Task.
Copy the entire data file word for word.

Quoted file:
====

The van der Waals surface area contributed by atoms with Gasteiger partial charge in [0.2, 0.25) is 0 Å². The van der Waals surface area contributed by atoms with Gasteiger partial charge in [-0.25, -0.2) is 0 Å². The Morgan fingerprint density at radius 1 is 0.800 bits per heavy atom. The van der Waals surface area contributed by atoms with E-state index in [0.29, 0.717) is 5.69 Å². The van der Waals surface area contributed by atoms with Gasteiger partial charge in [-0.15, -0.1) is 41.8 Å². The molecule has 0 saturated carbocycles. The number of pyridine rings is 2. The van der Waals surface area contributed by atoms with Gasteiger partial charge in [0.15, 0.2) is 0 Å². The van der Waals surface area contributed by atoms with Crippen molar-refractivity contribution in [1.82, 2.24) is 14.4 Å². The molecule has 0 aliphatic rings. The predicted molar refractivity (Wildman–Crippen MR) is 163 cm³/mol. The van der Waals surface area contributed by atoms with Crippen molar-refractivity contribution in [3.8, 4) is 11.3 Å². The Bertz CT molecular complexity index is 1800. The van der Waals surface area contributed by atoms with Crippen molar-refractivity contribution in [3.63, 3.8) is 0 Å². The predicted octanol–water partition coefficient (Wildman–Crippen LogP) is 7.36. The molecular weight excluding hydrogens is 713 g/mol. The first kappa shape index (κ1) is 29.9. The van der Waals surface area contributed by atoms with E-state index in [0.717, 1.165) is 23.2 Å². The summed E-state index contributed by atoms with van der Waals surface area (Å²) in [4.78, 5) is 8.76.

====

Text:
The van der Waals surface area contributed by atoms with Gasteiger partial charge in [0.2, 0.25) is 0 Å². The van der Waals surface area contributed by atoms with Gasteiger partial charge in [-0.25, -0.2) is 0 Å². The Morgan fingerprint density at radius 1 is 0.800 bits per heavy atom. The van der Waals surface area contributed by atoms with E-state index in [0.29, 0.717) is 5.69 Å². The van der Waals surface area contributed by atoms with Gasteiger partial charge in [-0.15, -0.1) is 41.8 Å². The molecule has 0 saturated carbocycles. The number of pyridine rings is 2. The van der Waals surface area contributed by atoms with Gasteiger partial charge in [0.15, 0.2) is 0 Å². The van der Waals surface area contributed by atoms with Crippen molar-refractivity contribution in [1.82, 2.24) is 14.4 Å². The molecule has 0 aliphatic rings. The predicted molar refractivity (Wildman–Crippen MR) is 163 cm³/mol. The van der Waals surface area contributed by atoms with Crippen molar-refractivity contribution in [3.8, 4) is 11.3 Å². The Bertz CT molecular complexity index is 1800. The van der Waals surface area contributed by atoms with Crippen molar-refractivity contribution in [3.63, 3.8) is 0 Å². The predicted octanol–water partition coefficient (Wildman–Crippen LogP) is 7.36. The molecular weight excluding hydrogens is 713 g/mol. The first kappa shape index (κ1) is 29.9. The van der Waals surface area contributed by atoms with E-state index in [0.717, 1.165) is 23.2 Å². The summed E-state index contributed by atoms with van der Waals surface area (Å²) in [4.78, 5) is 8.76.